(7)

(8)

The previous cell state (Ct-1) is updated to a new cell state (Ct) by combining equations (4–5). First by multiplying the previous cell state by ft (i.e., forgetting factor) and then add the new candidate values (Ĉt) scaled by it (i.e., the amount of update to each state value).

(9)

The final step of LSTM is to determine the output based on the new cell state and a sigmoid layer,

(10)

(11)

**Support Vector Machine (SVM): **SVM is a supervised machine learning method that acts a discriminative classifier by a separating hyperplane [34] and outputs an optimal hyperplane when classifying new data given labelled training data. It is a popular machine learning technique used in the fraud detection domain and often ensembled with other machine learning techniques [35-37]. SVMs are useful alternatives to neural networks when the learning objective is a non-convex problem represented as multiple local minima. In such circumstances, neural networks tend to get stuck in an area known as saddle point [38,39]. Another advantage of SVM over neural networks is the large number of hyperparameters that are required to be tuned in neural networks [39] which often slows down the training. A hyperplane is defined by the following function [34],

(12)

where β is the weight vector and βo is the bias. The optimal hyperplane can be determined using the following equation,

(13)

where x represents the closest training dataset to the hyperplane. This training dataset is called support vectors. The distance between a point x and a hyperplane (β, βo) is given by,

(14)

The objective of the SVM algorithm is to find an optimal separating hyperplane that maximises the margin of the training dataset [39]. The maximum margin, for an optimal hyperplane, is given by,

(15)

Finally, the problem of maximizing M is equivalent to the problem of minimizing a function L(β),

(16)

Subject to constraints [34],

(17)

where y_{i} is the label of each training data. The constraints model the requirement for the hyperplane to classify correctly all the training examples x_{i}.

The above minimization problem is a problem of Lagrangian optimization that can be solved using Lagrange multipliers to obtain the weight vector β and the bias βo of the optimal hyperplane [34].

**General Data Preprocessing and Feature Engineering**

A dataset over 100,000 transactions is provided by a European bank for PFDS analysis. The dataset focuses on the online payment transaction which includes four web pages including Login, Second Factor Login, Adding Beneficiary, and Making Payment pages. This highly unbalanced dataset fraud labels for 0.172% of all transactions. Then in the study a synthetic dataset which combines real and simulated datasets are developed. The simulation dataset is generated based on real remote banking events using probabilistic generative models on the set of features that are time dependent such as time spent on a page and time taken between the pages. The data sampling is illustrated in detail in the following section.

Subsequently, an object-oriented data model is developed to provide a unified view of the dataset. Four data classes to model the states, events, page navigations, customers and remote banking transactions have been identified, i.e., Web Page, Page Navigation Graph, Customer and Banking Transaction as shown in Appendix 1. Here, Web Page models the different states of a remote banking transaction. It stores information such as page id, page latent time, page label and information about the neighbor web pages and their corresponding transition time and probability. It has operations for adding neighbor pages, retrieving the most likely neighbor and all potential neighbors, retrieving transition probability and time of a neighbor. Page Navigation Graph is a set of related web pages that represent a remote banking transaction such as payment transaction. It stores the starting web page and other related web pages are retrieved traversing the page navigation graph.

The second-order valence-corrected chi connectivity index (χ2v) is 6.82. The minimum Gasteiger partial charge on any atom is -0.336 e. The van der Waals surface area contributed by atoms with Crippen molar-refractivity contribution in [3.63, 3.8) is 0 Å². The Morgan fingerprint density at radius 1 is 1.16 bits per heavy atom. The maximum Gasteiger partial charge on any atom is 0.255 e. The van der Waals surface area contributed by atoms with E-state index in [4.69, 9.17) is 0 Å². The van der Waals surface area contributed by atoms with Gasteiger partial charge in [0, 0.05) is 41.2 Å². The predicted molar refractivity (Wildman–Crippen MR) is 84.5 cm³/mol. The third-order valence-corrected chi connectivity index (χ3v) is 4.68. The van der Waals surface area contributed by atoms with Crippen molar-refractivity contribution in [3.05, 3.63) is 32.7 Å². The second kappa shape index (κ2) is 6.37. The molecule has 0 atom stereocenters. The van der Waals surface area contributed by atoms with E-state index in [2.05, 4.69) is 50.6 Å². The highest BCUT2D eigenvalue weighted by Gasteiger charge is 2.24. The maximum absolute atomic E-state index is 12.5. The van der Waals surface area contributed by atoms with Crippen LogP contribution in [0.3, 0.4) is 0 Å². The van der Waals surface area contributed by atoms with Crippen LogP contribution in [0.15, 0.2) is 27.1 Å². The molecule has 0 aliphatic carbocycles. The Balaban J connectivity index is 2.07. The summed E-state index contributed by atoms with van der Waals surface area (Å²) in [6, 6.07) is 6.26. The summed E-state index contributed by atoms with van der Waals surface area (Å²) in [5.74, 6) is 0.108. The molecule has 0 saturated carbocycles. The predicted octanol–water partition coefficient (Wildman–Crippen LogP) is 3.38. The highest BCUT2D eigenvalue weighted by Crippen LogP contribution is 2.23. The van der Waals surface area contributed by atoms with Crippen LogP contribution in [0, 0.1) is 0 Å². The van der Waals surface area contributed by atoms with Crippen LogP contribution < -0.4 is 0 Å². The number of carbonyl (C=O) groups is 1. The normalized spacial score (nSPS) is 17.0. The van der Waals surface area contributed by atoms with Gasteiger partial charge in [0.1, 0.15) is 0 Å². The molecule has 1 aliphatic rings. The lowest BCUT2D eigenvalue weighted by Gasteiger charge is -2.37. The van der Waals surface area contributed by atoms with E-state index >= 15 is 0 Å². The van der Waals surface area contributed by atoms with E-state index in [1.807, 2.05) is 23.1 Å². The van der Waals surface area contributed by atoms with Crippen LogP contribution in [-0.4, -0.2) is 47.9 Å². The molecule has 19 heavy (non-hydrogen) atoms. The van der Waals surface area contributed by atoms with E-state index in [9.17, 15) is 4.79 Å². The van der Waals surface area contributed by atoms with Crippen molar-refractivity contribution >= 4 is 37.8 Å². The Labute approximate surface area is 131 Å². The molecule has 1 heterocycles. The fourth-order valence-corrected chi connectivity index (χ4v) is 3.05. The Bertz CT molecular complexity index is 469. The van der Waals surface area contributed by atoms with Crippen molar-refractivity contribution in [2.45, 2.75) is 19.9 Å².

For the numeric values such as page duration time and transition time (i.e., latent time), the mean, rescaling and decorrelation techniques are applied so that the input sequence data can be modelled by a function approximator, i.e., Gaussian Mixtures Models (GMM) [27] to provide smoother standard distribution with zero mean and standard deviation as one. The Min/Max Standardising technique [40] to scale the numeric features such as page and transition times is also used. In the datasets, there are different data types associated with different attributes such as numeric, categorical and nominal data types, where page and transition times are numeric whereas page id is categorical. One hot encoding [16] is applied for categorical values by listing down all the different states or web pages of a transaction.

From the proposed conceptual framework for remote banking fraud detection, an online payment transaction is a sequence of states and state transitions. Each web page is a state. The events (e.g., submitting the form or clicking on links to navigate from one web page to another web page) are state transitions. In our case here, a state is defined by dwell time which is the time spent by a customer on a web page and a state transition is represented by flight time which is the time taken to navigate from one state to another. Therefore, a transaction sample that includes four web pages is a sequence of eight time steps represented by either a dwell time feature or flight time feature as shown in **Figure 6**.